- Zero Suicide in Vermont – Resources being used in Vermont
- National Resources
- Articles and Reports
- Primary and Inpatient Care
- Clinician Survivors and Loss
- Lethal Means Restriction
- Safety Planning Resources
- Screening and Assessment Resources
- Suicide Specific Treatment Resources
- Additional Suicide Related Risk Assessments
ZS 2020 Portal
ZS 2020 Group
To join this group click here
The Zero Suicide Toolkit offers many resources and tools to support the implementation of Zero Suicide.
Articles and Reports
- Article: “Compliance Standards Pave the Way for Reducing Suicide in Health Care Systems”, Julie Goldstein Grumet, Michael F. Hogan, Adam Chu, David W. Covington, Karen E. Johnson – Journal of Health Care Compliance, January-February 2019
- Suicide Care in Systems Framework – Report from the Action Alliance for Suicide Prevention: Clinical Care and Intervention Task Force on the importance of systemic changes and how to replicate existing models.
- The Way Forward: Pathways to Hope, Recovery and Wellness With Insights From Lived Experience – Including the lived experience of survivors and attempt survivors is essential to the Zero Suicide Framework. This report was prepared by the Suicide Attempt Survivors Task Force of the National Action Alliance for Suicide Prevention in 2014.
- Article: Suicide prevention: An Emerging Priority for Health Care, Michael F. Hogan and Julie Goldstein Grumet, Health Affairs 35, no.6 (2016): 1084-1090
Primary and Inpatient Care
- Emergency Room: Is Your Patient Suicidal? Signs of Suicide Risk
- Caring for Adult Patients with Suicide Risk: A Consensus Guide for Emergency Departments (ED suicide prevention guide)
- How Emergency Departments Can Help Prevent Suicide among At-Risk Patients: Five Brief Interventions (brief video)
- Suicide Prevention in an Emergency Department Population: The ED-SAFE Study (JAMA article)
- Primary Care Provider Curriculum: This five-part curriculum is designed to inform primary care professionals working in public mental health settings about the unique aspects of behavioral health settings, the people they serve, as well as the opportunities and roles that primary care professionals play in helping to improve the whole health of individuals with serious mental illnesses.
- Suicide Prevention Toolkit for Primary Care: www.sprc.org/settings/primary-care/toolkit
- SPRC has announced a NEW – INPATIENT Organizational Self-study (OSS) designed for organizations with a primary focus on inpatient health and behavioral health care settings. These may include more intensive levels of care such as partial hospitalization or intensive outpatient programs if those are managed under an inpatient organizational structure. This new tool was developed in partnership with UHS (Universal Health Services).
- Best Practices in Care Transitions for Individuals with Suicide Risk: Inpatient Care to Outpatient Care. – The transition from inpatient to outpatient behavioral health care is a critical time for patients with a history of suicide risk. These best practices have been developed to help health systems and providers close these gaps in care.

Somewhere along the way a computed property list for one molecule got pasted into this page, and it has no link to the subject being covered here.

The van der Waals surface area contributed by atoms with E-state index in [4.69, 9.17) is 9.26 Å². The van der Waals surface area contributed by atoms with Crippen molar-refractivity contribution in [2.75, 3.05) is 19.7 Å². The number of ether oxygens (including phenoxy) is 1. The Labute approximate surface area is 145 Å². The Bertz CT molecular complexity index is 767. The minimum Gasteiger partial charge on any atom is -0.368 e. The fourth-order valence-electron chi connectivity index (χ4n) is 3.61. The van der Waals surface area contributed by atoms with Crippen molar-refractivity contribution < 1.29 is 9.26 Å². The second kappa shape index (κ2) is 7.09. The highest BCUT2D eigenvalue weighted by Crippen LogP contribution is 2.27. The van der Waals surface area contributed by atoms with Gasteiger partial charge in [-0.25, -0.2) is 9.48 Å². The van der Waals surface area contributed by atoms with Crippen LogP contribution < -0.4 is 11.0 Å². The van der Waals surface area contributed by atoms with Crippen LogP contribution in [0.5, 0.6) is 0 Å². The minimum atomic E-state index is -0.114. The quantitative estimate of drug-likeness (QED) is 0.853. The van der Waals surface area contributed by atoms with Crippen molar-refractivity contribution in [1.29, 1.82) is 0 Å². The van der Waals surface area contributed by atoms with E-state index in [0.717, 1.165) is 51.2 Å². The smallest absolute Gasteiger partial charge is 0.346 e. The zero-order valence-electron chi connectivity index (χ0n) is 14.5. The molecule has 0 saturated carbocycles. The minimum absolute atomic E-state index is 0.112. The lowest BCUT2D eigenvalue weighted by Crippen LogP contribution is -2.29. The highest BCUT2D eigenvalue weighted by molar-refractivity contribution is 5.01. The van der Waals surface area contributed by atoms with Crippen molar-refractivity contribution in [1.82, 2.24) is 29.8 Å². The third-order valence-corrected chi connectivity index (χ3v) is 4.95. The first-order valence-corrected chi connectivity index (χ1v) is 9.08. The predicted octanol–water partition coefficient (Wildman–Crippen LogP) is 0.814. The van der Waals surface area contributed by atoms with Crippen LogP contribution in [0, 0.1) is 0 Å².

Clinician Survivors and Loss
- Resources for Clinicians who have Lost a Patient and/or Family Member to Suicide – American Association of Suicidology
Lethal Means Restriction
- CALM: Counseling on Access to Lethal Means – Safety planning around lethal means is an imperative step. This two hour online webinar provides basic training in talking to clients and their families.
Safety Planning Resources
- Safety Plan Template – Barbara Stanley, Ph.D. and Gregory K. Brown, Ph.D., developed the Safety Planning Intervention, and provide this template for clinicians.
- VA Safety Plan Quick Guide for Clinicians – This safety planning quick guide was created by the Department of Veterans Affairs and offers a small brochure outlining the steps.
Screening and Assessment Resources
These research-proven tools are strongly recommended in the Zero Suicide Framework for screening all patients and clients. The best practice is universal screening of every patient at every visit.
- Patient Health Questionnaire 2 – The standard, well-known two question form that can be completed in a waiting room to determine if further conversation about depression and/or suicide needs to happen.
- Patient Health Questionnaire 9 – The “next step” screen if the PHQ-2 indicates further conversation is advisable, with nine questions.
- Columbia Suicide Severity Rating Scale: Lifetime – Highly-regarded evidence-based tool for suicide assessment for the first time discussing the issue with a patient/client.
- Columbia Suicide Severity Rating Scale: Since Last Visit – This version of the C-SSRS takes into consideration the need for repeated screening for individuals with ongoing suicidality.
- Collaborative Assessment and Management of Suicidality (CAMS)
- Collaborative Assessment and Management of Suicidality in an Inpatient Setting: Results of a Pilot Study
Additional Suicide Related Risk Assessments
- Substance Misuse
- Alcohol Use Disorders Identification Test: Self-Report Version – Adapted from the World Health Organization’s Alcohol Use Disorders Identification Test.
- Short Michigan Alcohol Screening Test-Geriatric Version – This screen was developed because older adults may show signs of drinking problems that are different than other age ranges.
- Mental Health Disorders
- Generalized Anxiety Disorder – 7 Item Scale – Seven question screen focusing on anxiety.
- Workplace Wellness Toolkit: An Employer’s Guide to Policy Approaches to Address Alcohol, Drugs, Tobacco, Mental Health, Suicide, and Chronic Disease – Wyoming Department of Health